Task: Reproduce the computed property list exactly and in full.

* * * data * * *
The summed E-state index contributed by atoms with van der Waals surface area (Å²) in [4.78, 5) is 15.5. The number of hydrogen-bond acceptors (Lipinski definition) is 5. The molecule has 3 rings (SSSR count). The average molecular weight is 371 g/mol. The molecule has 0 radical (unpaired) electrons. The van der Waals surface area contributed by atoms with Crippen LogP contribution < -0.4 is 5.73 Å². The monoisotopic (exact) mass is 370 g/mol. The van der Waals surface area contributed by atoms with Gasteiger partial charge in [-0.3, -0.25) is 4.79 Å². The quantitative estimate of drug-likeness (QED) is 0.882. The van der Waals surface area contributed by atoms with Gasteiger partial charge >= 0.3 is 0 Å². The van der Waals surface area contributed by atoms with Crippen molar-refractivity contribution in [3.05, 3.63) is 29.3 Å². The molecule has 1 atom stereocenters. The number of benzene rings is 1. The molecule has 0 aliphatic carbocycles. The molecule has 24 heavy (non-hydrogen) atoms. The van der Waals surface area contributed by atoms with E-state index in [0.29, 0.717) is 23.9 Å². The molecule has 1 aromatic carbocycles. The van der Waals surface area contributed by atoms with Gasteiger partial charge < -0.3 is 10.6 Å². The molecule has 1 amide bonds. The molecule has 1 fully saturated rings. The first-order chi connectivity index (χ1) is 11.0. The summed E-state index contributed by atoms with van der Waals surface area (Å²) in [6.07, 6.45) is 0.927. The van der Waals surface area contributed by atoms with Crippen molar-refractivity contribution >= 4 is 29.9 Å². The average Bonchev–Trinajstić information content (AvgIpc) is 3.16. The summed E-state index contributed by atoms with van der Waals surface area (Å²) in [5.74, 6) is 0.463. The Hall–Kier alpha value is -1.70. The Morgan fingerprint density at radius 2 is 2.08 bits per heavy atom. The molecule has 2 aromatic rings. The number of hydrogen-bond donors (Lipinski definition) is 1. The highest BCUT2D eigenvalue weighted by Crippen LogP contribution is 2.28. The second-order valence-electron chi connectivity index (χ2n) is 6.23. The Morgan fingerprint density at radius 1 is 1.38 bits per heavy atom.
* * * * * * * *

The summed E-state index contributed by atoms with van der Waals surface area (Å²) in [4.78, 5) is 15.5. The number of hydrogen-bond acceptors (Lipinski definition) is 5. The molecule has 3 rings (SSSR count). The average molecular weight is 371 g/mol. The molecule has 0 radical (unpaired) electrons. The van der Waals surface area contributed by atoms with Crippen LogP contribution < -0.4 is 5.73 Å². The monoisotopic (exact) mass is 370 g/mol. The van der Waals surface area contributed by atoms with Gasteiger partial charge in [-0.3, -0.25) is 4.79 Å². The quantitative estimate of drug-likeness (QED) is 0.882. The van der Waals surface area contributed by atoms with Gasteiger partial charge >= 0.3 is 0 Å². The van der Waals surface area contributed by atoms with Crippen molar-refractivity contribution in [3.05, 3.63) is 29.3 Å². The molecule has 1 atom stereocenters. The number of benzene rings is 1. The molecule has 0 aliphatic carbocycles. The molecule has 24 heavy (non-hydrogen) atoms. The van der Waals surface area contributed by atoms with E-state index in [0.29, 0.717) is 23.9 Å². The molecule has 1 aromatic carbocycles. The van der Waals surface area contributed by atoms with Gasteiger partial charge < -0.3 is 10.6 Å². The molecule has 1 amide bonds. The molecule has 1 fully saturated rings. The first-order chi connectivity index (χ1) is 11.0. The summed E-state index contributed by atoms with van der Waals surface area (Å²) in [6.07, 6.45) is 0.927. The van der Waals surface area contributed by atoms with Crippen molar-refractivity contribution >= 4 is 29.9 Å². The average Bonchev–Trinajstić information content (AvgIpc) is 3.16. The summed E-state index contributed by atoms with van der Waals surface area (Å²) in [5.74, 6) is 0.463. The Hall–Kier alpha value is -1.70. The Morgan fingerprint density at radius 2 is 2.08 bits per heavy atom. The molecule has 2 aromatic rings. The number of hydrogen-bond donors (Lipinski definition) is 1. The highest BCUT2D eigenvalue weighted by Crippen LogP contribution is 2.28. The second-order valence-electron chi connectivity index (χ2n) is 6.23. The Morgan fingerprint density at radius 1 is 1.38 bits per heavy atom.